Willie Nelson & Wynton Marsalis Are Two Men With the Blues


The pairing of neoclassical-jazz maestro Wynton Marsalis with outlaw-country kingpin Willie Nelson is only confusing on the surface. The conceit behind Two Men With the Blues is that they have much more in common than just that, demonstrated via a joyous live performance of blues and standards. Circumstances favor Marsalis: The summit is on his turf (Jazz at Lincoln Center), with his full quintet (saxophonist Walter Blanding, pianist Dan Nimmer, bassist Carlos Henriquez, and drummer Ali Jackson). They perform “Caldonia,” for example, as a hard-swinging jump blues; even Mickey Raphael, Nelson’s longtime harmonica player, solos in that gutbucket fervor. Yet when Nelson unfurls his sonorous drawl, defying the instrumentalists’ rhythmic precision, it could suddenly be an Ernest Tubb tune.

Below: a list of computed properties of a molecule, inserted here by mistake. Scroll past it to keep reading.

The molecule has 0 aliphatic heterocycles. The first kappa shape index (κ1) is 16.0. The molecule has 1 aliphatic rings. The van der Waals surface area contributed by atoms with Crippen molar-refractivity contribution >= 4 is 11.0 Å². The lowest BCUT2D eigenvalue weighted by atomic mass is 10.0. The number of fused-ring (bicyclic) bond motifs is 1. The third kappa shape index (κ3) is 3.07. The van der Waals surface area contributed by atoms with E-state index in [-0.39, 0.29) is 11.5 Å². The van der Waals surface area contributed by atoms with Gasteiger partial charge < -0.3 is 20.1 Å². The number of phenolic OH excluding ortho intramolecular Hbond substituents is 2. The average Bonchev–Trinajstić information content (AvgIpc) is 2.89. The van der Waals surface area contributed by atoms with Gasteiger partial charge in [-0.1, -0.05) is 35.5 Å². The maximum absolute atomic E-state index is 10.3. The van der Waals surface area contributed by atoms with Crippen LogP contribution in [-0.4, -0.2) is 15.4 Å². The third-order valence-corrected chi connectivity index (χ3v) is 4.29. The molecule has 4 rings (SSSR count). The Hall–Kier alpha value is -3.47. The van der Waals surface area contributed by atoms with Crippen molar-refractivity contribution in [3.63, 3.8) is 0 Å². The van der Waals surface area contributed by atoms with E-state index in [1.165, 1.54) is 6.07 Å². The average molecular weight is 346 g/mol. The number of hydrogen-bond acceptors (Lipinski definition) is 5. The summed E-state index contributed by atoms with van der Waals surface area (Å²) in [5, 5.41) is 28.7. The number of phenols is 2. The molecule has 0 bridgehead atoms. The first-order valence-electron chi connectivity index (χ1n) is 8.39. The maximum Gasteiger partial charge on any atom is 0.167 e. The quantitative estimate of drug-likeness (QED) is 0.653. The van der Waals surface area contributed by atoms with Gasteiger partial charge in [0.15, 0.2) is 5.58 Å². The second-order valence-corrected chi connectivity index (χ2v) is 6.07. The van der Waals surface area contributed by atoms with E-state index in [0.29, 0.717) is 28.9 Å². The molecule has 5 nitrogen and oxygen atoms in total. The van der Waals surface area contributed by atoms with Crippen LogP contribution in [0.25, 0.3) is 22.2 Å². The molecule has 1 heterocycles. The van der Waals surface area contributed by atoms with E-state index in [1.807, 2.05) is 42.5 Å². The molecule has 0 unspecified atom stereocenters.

Far from downplaying these contrasts, Marsalis and Nelson exploit them. On the slow blues “Night Life,” the trumpeter opens with an impassioned plunger-mute wail that could take paint off the walls; Nelson follows with a relaxed, conversational delivery. Willie also softens “Georgia on My Mind,” crooning along, barely above a whisper, to the band’s gospel jubilee. But if Blues is about melding (and flaunting) disparate approaches, it’s also about chemistry. The group’s mutual humor is apparent in Hank Williams’s “My Bucket’s Got a Hole in It” (Blanding and Nelson trade “sobbing” clarinet and guitar solos) or the sly honky-tonk “Bright Lights, Big City”; a shared sentimentality suffuses “Stardust” and “Basin Street Blues.” In that sense, this is an experiment to see how far musical bonds can stretch. Sure, the novelty helps, and if it recurs too often, the glee of hearing Nelson and Marsalis mesh will diminish. But hearing once how they play with and against each other is a real treat.